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The image below is how I look at confidence intervals. It is an adaptation from an image in the answer to the question 'The basic logic of constructing a confidence interval', which is itself an adaptation of "The Use of Confidence or Fiducial Limits Illustrated in the Case of the Binomial C. J. Clopper and E. S. Pearson Biometrika Vol. 26, No. 4 (Dec., ...

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You can find some useful discussion of the "rule of three", including derivations and simulation analysis, in Javonovic and Levy (1997). With modern computing technology there is really no reason to use a "rule of thumb" like this instead of a good confidence interval formula what respects the support of the parameter of interest. For ...

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Making the substitution $x = \frac{n}{2}-1$, you essentially want to control $$1 - \frac{\Gamma(x+1)}{\Gamma(x+\frac{1}{2}) \sqrt{x + \frac{1}{2}}}$$ as $x \to \infty$. Gautschi's inequality (applied with $s=\frac{1}{2}$) implies $$1 - \sqrt{\frac{x+1}{x+\frac{1}{2}}} <1 - \frac{\Gamma(x+1)}{\Gamma(x+\frac{1}{2}) \sqrt{x + \frac{1}{2}}} < 1 - \sqrt{\... 6 The default approach for analyzing expressions involving Gamma functions is Stirling's asymptotic expansion$$\log \Gamma(z) = \frac{1}{2}\log(2\pi) + \left(z - \frac{1}{2}\right)\log(z) - z + \frac{1}{12z} - \frac{1}{360z^3} + \cdots$$(and usually you don't even need that final term). This gives us some intuition about how \Gamma behaves and a basis for ... 5 This is a standard statistical inference problem involving the classical occupancy distribution (see e.g., O'Neill 2019). Since R is the number of repeated balls, the number of distinct balls selected in the sample is given by:$$K = N-R \ \sim \ \text{Occ}(N, M).$$The probability mass function for this random variable is:$$p(K=k|N,M) = \frac{(N)_k \...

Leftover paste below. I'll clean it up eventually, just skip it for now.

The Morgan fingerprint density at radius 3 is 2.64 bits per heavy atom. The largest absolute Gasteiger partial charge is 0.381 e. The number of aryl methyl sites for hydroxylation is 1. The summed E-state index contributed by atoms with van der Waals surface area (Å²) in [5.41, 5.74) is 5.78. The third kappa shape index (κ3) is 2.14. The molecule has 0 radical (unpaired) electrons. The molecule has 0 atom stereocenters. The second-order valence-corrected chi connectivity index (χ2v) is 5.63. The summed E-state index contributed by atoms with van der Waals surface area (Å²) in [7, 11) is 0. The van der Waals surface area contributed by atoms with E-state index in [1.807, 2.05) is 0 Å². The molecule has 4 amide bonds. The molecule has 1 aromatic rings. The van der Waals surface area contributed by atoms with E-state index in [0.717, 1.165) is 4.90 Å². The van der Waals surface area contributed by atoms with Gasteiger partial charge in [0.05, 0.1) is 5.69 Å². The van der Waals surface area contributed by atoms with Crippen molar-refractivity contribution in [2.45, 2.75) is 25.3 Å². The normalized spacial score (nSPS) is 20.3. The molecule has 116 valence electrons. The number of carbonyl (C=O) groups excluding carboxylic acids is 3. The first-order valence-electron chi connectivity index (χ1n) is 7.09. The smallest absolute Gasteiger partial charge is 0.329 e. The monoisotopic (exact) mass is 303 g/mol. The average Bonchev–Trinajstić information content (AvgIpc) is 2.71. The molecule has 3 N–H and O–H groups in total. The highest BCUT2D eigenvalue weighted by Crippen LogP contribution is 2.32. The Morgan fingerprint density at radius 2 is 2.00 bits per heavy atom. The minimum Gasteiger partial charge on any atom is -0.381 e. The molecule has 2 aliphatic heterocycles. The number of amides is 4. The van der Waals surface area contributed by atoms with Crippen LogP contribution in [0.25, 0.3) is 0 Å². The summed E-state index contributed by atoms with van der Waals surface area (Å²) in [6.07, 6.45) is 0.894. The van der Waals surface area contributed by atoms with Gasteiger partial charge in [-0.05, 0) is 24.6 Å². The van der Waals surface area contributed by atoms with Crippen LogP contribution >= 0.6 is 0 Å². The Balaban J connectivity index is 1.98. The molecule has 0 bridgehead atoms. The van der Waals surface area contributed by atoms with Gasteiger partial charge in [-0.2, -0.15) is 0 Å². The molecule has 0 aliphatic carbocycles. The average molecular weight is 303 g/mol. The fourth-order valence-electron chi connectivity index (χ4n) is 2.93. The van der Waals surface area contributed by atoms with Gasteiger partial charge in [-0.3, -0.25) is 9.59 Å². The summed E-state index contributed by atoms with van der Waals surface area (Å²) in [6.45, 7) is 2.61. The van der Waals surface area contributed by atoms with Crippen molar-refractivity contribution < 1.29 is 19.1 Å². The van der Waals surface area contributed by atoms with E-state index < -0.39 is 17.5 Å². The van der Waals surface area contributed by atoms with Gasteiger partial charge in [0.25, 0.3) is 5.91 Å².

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If you get no successes in (say) $n = 100$ trials, then you might use a Jeffreys Confidence interval for the true binomial $p.$ This style of CI has very good frequentist properties, but its motivation is in terms of a Bayesian argument using the non-informative prior distribution $\mathsf{Beta}(.5,.5).$ For $n = 100$ it gives the 95% CI shown in the R code ...

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Note, for the below proof to work you need to assume that the function is $g$ monotonic. (and also note that for non-monotonic functions there might not be always proof possible) Proof using chain rule Let's consider for simplicity the likelihood function as a function of a single variable: $$\mathcal{L}(\theta \vert x_1,x_2, \dots, x_n) = h(\theta)$$ If ...